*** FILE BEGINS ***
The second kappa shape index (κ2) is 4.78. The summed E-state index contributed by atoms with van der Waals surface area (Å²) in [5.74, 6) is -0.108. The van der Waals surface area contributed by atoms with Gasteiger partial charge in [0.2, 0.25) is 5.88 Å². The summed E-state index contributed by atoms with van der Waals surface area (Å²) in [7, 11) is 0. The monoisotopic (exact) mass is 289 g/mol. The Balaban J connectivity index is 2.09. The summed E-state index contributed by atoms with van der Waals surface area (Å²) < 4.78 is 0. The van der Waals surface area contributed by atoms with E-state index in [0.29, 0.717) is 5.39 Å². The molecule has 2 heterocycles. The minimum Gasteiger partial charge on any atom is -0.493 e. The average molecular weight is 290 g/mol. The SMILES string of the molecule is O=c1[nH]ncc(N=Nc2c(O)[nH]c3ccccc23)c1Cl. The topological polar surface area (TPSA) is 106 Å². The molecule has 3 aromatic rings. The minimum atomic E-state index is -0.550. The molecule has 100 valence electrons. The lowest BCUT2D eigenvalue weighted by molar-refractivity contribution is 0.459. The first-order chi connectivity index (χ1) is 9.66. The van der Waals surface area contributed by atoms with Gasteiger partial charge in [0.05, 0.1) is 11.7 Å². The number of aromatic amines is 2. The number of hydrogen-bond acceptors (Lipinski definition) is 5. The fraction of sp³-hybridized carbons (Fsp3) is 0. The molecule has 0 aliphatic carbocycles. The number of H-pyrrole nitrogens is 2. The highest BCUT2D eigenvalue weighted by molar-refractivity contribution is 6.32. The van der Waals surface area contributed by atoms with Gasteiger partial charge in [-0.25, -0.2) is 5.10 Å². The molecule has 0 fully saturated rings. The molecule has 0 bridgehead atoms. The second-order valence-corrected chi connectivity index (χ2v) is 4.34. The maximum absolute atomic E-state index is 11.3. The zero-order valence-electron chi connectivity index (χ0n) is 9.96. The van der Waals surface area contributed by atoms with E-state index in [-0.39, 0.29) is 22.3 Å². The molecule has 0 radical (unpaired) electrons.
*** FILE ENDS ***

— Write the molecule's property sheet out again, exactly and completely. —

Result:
The second kappa shape index (κ2) is 4.78. The summed E-state index contributed by atoms with van der Waals surface area (Å²) in [5.74, 6) is -0.108. The van der Waals surface area contributed by atoms with Gasteiger partial charge in [0.2, 0.25) is 5.88 Å². The summed E-state index contributed by atoms with van der Waals surface area (Å²) in [7, 11) is 0. The monoisotopic (exact) mass is 289 g/mol. The Balaban J connectivity index is 2.09. The summed E-state index contributed by atoms with van der Waals surface area (Å²) < 4.78 is 0. The van der Waals surface area contributed by atoms with E-state index in [0.29, 0.717) is 5.39 Å². The molecule has 2 heterocycles. The minimum Gasteiger partial charge on any atom is -0.493 e. The average molecular weight is 290 g/mol. The SMILES string of the molecule is O=c1[nH]ncc(N=Nc2c(O)[nH]c3ccccc23)c1Cl. The topological polar surface area (TPSA) is 106 Å². The molecule has 3 aromatic rings. The minimum atomic E-state index is -0.550. The molecule has 100 valence electrons. The lowest BCUT2D eigenvalue weighted by molar-refractivity contribution is 0.459. The first-order chi connectivity index (χ1) is 9.66. The van der Waals surface area contributed by atoms with Gasteiger partial charge in [0.05, 0.1) is 11.7 Å². The number of aromatic amines is 2. The number of hydrogen-bond acceptors (Lipinski definition) is 5. The fraction of sp³-hybridized carbons (Fsp3) is 0. The molecule has 0 aliphatic carbocycles. The number of H-pyrrole nitrogens is 2. The highest BCUT2D eigenvalue weighted by molar-refractivity contribution is 6.32. The van der Waals surface area contributed by atoms with Gasteiger partial charge in [-0.25, -0.2) is 5.10 Å². The molecule has 0 fully saturated rings. The molecule has 0 bridgehead atoms. The second-order valence-corrected chi connectivity index (χ2v) is 4.34. The maximum absolute atomic E-state index is 11.3. The zero-order valence-electron chi connectivity index (χ0n) is 9.96. The van der Waals surface area contributed by atoms with E-state index in [-0.39, 0.29) is 22.3 Å². The molecule has 0 radical (unpaired) electrons.